I had a few moments to sit down today and read through the latest Sunday Morning Medicine from Nursing Clio. I have to stress here that if you like history, medicine or want to gain insight into past and present gender issues, then you need to subscribe to Nursing Clio. I learn something new every time I read one of the essays featured there.
Two of them caught my eye today, probably because my daughter (Miss G’s mom) posted a picture of herself at 22 weeks pregnant. Miss G is, of course, smiling by her side. In the past I have not edited photo’s of my family, and while I don’t think the daughter would care if I showed her smiling face, I chose to focus on her expanding bump today.
Anyway, Nursing Clio had an article on making a knitted uterus. One of the best prenatal teaching tools ever. Give me a great knitted uterus and a pelvic model and childbirth would become real for my couples when I was teaching. Using the knitted uterus allowed an educator to really show what happens internally to the cervix during labor as it thins, shortens, and opens. Combine that with the pelvis and we could illustrate all the movements baby has to make to navigate out of moms body. In a pinch I have used a tennis ball (mimicking the babies head) and an athletic sock with a nice tightly woven calf cuff that serves pretty well as a cervix.
Then, Nursing Clio also included an article on vaginal cutting during childbirth, or episiotomy. That’s a word that used to, and perhaps still does, strike fear into pregnant women. I could go on a rant about this ‘little snip’ as it was often presented to a laboring women. Or mention that, usually in the midst of an amazingly strong contraction a male voice would mention that ‘this process could go a lot faster if we just made a small cut down here,’ and let’s not get started on the process by which women were placed flat on their backs, spread-eagle in stirrups pushing uphill against perineal tissues that had no hope of stretching so they got the notification that they ‘could have a small cut or risk tearing…’ Nothing like instilling fear to get a laboring women to agree to being medically managed for the ease of the physician.
On the evenings that I taught this topic, along with other medical interventions, it was a test of my performance skills to remain unbiased when presenting the how and why that managed interventions such as the episiotomy were commonly used during labor or birth. I used to have a nifty, and simple, visual aid centered on episiotomy which would usually debunk that idea that without that little snip the perineal tissues would tear, or better yet, rip wide open. It involved a plain piece of copy paper, a pair of scissors and some gentle tugging force. Intact copy paper never tore, but create that realistic little 1 inch snip with the scissor and with almost no force at all it was easy to create one of those wide open rips that only happen WITHOUT the episiotomy.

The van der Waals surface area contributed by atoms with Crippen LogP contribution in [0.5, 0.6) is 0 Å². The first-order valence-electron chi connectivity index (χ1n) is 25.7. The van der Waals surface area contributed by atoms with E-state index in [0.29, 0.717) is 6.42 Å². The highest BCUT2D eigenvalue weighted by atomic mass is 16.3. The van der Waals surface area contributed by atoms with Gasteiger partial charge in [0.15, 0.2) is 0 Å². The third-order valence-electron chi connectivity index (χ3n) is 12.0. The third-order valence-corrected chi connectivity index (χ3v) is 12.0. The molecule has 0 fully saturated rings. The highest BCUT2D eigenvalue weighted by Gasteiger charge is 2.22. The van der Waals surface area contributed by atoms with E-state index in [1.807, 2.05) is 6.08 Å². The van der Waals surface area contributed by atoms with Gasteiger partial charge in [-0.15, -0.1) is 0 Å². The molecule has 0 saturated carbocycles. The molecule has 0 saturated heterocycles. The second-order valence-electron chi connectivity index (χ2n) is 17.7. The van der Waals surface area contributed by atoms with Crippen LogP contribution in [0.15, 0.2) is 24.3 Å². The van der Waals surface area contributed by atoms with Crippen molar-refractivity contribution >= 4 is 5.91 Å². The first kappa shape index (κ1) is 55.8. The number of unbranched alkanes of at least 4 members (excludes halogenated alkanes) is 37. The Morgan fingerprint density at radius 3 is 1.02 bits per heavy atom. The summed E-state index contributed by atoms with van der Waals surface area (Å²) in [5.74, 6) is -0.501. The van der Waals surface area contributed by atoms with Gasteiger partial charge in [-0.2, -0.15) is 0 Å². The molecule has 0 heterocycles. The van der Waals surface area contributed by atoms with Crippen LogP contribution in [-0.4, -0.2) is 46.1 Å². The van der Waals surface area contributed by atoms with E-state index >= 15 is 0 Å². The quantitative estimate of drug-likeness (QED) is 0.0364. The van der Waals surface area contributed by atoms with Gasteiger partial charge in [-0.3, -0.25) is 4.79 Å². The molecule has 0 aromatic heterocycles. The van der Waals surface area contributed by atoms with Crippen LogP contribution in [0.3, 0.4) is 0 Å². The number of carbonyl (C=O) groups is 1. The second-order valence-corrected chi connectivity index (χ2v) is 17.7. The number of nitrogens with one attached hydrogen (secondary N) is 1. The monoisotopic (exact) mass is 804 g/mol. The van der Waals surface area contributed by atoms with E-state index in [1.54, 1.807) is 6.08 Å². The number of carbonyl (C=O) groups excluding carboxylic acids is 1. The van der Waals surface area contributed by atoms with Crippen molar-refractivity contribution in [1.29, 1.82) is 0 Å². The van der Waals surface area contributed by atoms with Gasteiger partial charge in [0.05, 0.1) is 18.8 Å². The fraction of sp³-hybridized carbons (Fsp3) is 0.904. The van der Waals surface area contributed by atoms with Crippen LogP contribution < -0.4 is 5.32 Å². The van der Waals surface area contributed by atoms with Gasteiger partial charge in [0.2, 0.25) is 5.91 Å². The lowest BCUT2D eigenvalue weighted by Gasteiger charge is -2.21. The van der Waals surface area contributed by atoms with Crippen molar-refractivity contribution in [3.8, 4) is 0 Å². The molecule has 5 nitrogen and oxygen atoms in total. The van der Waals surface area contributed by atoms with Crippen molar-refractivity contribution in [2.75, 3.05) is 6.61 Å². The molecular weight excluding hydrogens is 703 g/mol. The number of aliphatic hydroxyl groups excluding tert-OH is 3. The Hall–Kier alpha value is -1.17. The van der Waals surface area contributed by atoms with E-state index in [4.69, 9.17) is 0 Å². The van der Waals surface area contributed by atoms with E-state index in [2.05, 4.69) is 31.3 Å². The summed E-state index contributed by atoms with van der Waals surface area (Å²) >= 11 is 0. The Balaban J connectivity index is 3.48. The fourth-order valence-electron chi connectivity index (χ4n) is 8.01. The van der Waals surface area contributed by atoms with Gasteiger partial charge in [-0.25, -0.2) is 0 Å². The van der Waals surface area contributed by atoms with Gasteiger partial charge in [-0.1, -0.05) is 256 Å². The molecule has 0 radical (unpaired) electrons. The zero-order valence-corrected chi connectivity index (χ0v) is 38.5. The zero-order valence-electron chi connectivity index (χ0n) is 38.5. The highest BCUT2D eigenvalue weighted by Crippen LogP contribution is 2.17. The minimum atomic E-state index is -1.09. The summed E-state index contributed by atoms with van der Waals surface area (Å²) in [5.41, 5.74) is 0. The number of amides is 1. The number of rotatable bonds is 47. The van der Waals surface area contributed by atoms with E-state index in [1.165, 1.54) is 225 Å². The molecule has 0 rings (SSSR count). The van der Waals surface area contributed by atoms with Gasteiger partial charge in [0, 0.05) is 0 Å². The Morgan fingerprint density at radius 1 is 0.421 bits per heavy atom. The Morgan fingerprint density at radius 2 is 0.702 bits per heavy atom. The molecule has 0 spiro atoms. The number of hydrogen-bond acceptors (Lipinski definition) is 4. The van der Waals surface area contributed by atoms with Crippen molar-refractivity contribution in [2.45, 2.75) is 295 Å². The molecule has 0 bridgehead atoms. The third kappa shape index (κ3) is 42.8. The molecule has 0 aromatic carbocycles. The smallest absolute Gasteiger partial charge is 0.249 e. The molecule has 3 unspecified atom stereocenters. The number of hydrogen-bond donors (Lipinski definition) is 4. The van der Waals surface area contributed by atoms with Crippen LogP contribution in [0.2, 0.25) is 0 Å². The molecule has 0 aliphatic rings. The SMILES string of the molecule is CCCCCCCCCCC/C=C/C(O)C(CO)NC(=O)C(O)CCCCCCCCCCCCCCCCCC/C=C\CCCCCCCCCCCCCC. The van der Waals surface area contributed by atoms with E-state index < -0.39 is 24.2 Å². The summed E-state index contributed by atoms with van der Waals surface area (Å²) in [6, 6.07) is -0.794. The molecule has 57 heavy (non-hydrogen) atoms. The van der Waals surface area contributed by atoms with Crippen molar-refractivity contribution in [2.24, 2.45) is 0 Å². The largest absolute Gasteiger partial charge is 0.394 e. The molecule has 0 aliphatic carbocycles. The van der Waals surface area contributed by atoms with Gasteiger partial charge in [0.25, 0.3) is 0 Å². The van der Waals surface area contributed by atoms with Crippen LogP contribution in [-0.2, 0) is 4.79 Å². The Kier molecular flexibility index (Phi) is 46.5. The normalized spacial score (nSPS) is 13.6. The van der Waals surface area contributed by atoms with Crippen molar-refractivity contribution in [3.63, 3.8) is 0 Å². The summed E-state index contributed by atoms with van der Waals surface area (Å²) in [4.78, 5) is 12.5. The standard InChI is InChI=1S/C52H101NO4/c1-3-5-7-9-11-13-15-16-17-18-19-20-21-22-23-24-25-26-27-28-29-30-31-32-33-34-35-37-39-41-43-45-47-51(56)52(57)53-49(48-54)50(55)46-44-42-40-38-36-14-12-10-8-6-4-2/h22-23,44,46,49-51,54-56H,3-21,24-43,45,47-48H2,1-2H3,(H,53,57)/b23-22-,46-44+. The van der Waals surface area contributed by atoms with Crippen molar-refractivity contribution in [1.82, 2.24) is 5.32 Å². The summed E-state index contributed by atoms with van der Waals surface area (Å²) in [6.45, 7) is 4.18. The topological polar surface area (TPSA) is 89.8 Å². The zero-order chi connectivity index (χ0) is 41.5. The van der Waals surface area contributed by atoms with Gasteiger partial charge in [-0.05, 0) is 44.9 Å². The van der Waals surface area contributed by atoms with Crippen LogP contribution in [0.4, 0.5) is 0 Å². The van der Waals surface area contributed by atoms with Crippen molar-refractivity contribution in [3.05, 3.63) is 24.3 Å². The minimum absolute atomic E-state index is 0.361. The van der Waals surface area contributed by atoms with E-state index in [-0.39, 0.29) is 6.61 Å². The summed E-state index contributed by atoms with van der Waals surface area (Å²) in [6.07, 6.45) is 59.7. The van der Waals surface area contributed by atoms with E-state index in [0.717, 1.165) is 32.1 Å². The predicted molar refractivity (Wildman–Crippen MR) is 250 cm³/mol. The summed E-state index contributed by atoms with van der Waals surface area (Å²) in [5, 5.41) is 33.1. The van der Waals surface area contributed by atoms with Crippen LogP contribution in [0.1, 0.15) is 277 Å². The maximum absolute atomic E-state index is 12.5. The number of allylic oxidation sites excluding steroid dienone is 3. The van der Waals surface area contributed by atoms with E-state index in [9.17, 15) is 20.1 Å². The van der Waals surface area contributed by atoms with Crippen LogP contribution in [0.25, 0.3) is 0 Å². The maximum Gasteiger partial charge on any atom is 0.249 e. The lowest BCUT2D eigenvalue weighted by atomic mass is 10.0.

Of course, I am not generalizing that all physicians would use possibly coercive techniques. Many, many would never consider being anything but honest, would never consider trying to influence a women during stressful points in her labor, would never use fear-inducing words to achieve personal goals. Some physicians however, even in 2015, continue to practice in this manner.
I miss teaching. I miss striving for a balanced but honest presentation of the facts to the pregnant couples in my classes. I do not miss the procedural and administrative changes of teaching in hospitals that put constraints on my ability to be open and honest. I’m sure you have all heard, in some form or other, of the phrase, ‘teaching to the test.’ I common term in K-12 education whereby the specific goal is to teach only the essential elements found on state-wide competency exams. When I left childbirth education, we were being encouraged to teach to the procedure. To downplay choice and simply present what would be occurring in a hospital birth.
Birthing preferences seem to rise and fall with each new decade. You know how clothing styles come and go. It often seems as if birthing procedures, and the acceptance or denial of those procedures, come and go as well. I’ve been away from childbirth education long enough to be unsure of where we are socially right now, although I know that the C-section rate has climbed steadily and is close to triple the ‘ideal’ and has at least doubled in occurrence since my last official class.
My favorite couples to teach were always the ones who knew that they had both a right and a responsibility to question, to choose, to be informed, and to make reasonable decisions about their labor and birth. Not everyone wanted that. I suppose some still don’t. Knowing that many were uninterested in choice and responsibility could have made teaching the class simple because I could return to that idea the hospital pushed of ‘tell em what’s gonna happen and move on.’ Honestly though, I could never pull that off completely because I knew that I wasn’t doing the job that I believed in and needed to be done. In not educating them fully, by not encouraging them to have a voice, I couldn’t say that I had served them well.
These two articles today have taken me back almost 20 years and allowed me to touch base with ideals that are still important to me, and ideals that I feel should be important to women and their partners rather planning pregnancy, or in the midst of it like Miss G’s momma. Advocating for women, and empowering them to have a voice in this personal process was one of the most important aspects of my teaching.
I have to thank Nursing Clio for this timely post and for allowing me to remember a time when I truly felt as if I was making a difference for women.